While European Union nations are still mulling a cap on gas prices, some businesses are more in a hurry for solutions to the continent's energy crisis.
In Brussels, the epicenter of the EU, restaurant owners have imagined how a future without gas and electricity would look like for gourmets.
The guests at the dinner served at the Brasserie Surrealiste and cooked by Racines employees this week were the first to experience it: No ovens, no stoves, no hot plates, no coffee machines and no light bulbs.
Still, great food.
A woman waits for her dinner to arrive as she sits at a table with a candelabra at Brasserie Surrealiste in Brussels, Sept. 28, 2022.
Just cold entrees, or slightly grilled over the flaming charcoal grill of a Japanese barbecue, served at candle-lit tables.
'The idea is to go back to the cave age,' said Francesco Cury, the Racines owner. 'We prepared a whole series of dishes that just need to be grilled for a few seconds ... But the search for taste, for the amazing, for the stunning, is still part of our business.'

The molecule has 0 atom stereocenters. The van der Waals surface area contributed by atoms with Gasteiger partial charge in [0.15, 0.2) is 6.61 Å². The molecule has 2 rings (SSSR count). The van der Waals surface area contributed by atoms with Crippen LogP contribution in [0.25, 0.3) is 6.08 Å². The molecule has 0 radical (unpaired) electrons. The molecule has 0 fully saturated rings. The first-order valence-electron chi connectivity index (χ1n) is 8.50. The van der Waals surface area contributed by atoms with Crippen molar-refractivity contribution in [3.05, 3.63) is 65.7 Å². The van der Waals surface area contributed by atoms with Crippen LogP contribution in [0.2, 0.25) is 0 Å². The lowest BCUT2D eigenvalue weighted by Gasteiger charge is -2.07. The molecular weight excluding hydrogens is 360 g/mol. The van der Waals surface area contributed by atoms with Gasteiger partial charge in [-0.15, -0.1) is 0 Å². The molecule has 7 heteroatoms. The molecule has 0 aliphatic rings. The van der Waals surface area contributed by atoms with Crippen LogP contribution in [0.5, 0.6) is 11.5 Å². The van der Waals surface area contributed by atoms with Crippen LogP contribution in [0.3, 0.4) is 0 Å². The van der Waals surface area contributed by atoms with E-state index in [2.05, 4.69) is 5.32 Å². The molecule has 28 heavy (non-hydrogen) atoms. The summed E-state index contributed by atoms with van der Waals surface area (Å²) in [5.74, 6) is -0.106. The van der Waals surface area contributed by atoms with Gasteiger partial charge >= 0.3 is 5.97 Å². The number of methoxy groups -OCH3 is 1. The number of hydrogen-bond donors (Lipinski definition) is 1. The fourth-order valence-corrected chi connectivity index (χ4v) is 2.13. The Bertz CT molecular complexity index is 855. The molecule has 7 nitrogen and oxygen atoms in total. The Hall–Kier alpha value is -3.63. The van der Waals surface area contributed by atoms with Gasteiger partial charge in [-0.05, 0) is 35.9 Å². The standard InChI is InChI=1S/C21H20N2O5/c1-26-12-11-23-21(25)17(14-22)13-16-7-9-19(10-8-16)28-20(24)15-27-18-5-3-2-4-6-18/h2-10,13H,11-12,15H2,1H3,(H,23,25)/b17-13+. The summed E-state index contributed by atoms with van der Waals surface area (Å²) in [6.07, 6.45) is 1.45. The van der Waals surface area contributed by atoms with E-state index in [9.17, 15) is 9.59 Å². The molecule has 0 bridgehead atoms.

On the menu: brioche with anchovies, porchetta and focaccia cooked on a wood fire, raw white tuna, grilled pork with beans, and ricotta cream with pumpkin jam and pistachios as desert.
But what sounds like a romantic atmosphere and a one-time experience is actually what customers could face more permanently if energy bills keep increasing.
A group of diners have a drink and candle lit dinner at Brasserie Surrealiste in Brussels, Sept. 28, 2022.
'People see price increases of 30% to 40% in the supermarket. And we, restaurant owners, buy the same raw material, the same products. So what do we do? We increase the prices. But then on top comes the price of gas and electricity. Can we do our job without energy sources? The answer is no,' Cury said. 'So we have to think a little bit more, and society has to realize how critical the situation is.'
The dramatic rise of inflation in Belgium could have been a deterrent, but 50 guests took part in the dinner Thursday organized as part of the 'Brussels in the Dark' initiative involving a dozen of restaurants.
'We are at a point when one needs to choose between being warm at home or eating out,' said Stephane Lepla, on a night out with his girlfriend. 'Finding the balance is complicated. So yes, of course, there is a reflection on a daily basis. There are habits that need to change, that we try to change anyway, even if it is not always easy.'